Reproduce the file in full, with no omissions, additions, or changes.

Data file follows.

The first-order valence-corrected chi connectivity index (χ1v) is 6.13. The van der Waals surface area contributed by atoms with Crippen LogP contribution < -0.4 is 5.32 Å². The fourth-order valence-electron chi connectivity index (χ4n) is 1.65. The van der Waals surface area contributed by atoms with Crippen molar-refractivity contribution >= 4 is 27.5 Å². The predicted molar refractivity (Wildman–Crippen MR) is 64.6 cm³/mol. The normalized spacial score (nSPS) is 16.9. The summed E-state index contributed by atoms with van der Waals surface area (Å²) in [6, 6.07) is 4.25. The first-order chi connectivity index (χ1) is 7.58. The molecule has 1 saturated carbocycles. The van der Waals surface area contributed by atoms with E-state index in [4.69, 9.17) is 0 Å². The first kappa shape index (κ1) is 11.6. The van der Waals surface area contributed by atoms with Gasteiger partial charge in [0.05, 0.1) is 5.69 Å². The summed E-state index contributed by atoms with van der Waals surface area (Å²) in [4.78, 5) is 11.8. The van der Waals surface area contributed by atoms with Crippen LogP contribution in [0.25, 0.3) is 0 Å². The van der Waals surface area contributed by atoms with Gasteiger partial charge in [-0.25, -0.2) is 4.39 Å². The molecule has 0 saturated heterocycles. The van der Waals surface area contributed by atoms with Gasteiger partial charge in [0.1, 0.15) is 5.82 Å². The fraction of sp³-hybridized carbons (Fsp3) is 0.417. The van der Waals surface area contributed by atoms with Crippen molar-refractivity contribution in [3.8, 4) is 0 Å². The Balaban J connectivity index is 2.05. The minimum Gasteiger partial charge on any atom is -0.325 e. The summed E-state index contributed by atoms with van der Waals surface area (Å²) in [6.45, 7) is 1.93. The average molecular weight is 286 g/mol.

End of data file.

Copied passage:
The first-order valence-corrected chi connectivity index (χ1v) is 6.13. The van der Waals surface area contributed by atoms with Crippen LogP contribution < -0.4 is 5.32 Å². The fourth-order valence-electron chi connectivity index (χ4n) is 1.65. The van der Waals surface area contributed by atoms with Crippen molar-refractivity contribution >= 4 is 27.5 Å². The predicted molar refractivity (Wildman–Crippen MR) is 64.6 cm³/mol. The normalized spacial score (nSPS) is 16.9. The summed E-state index contributed by atoms with van der Waals surface area (Å²) in [6, 6.07) is 4.25. The first-order chi connectivity index (χ1) is 7.58. The molecule has 1 saturated carbocycles. The van der Waals surface area contributed by atoms with E-state index in [4.69, 9.17) is 0 Å². The first kappa shape index (κ1) is 11.6. The van der Waals surface area contributed by atoms with Gasteiger partial charge in [0.05, 0.1) is 5.69 Å². The summed E-state index contributed by atoms with van der Waals surface area (Å²) in [4.78, 5) is 11.8. The van der Waals surface area contributed by atoms with Crippen LogP contribution in [0.25, 0.3) is 0 Å². The van der Waals surface area contributed by atoms with Gasteiger partial charge in [-0.25, -0.2) is 4.39 Å². The molecule has 0 saturated heterocycles. The van der Waals surface area contributed by atoms with Gasteiger partial charge in [0.1, 0.15) is 5.82 Å². The fraction of sp³-hybridized carbons (Fsp3) is 0.417. The van der Waals surface area contributed by atoms with Crippen molar-refractivity contribution in [3.8, 4) is 0 Å². The Balaban J connectivity index is 2.05. The minimum Gasteiger partial charge on any atom is -0.325 e. The summed E-state index contributed by atoms with van der Waals surface area (Å²) in [6.45, 7) is 1.93. The average molecular weight is 286 g/mol.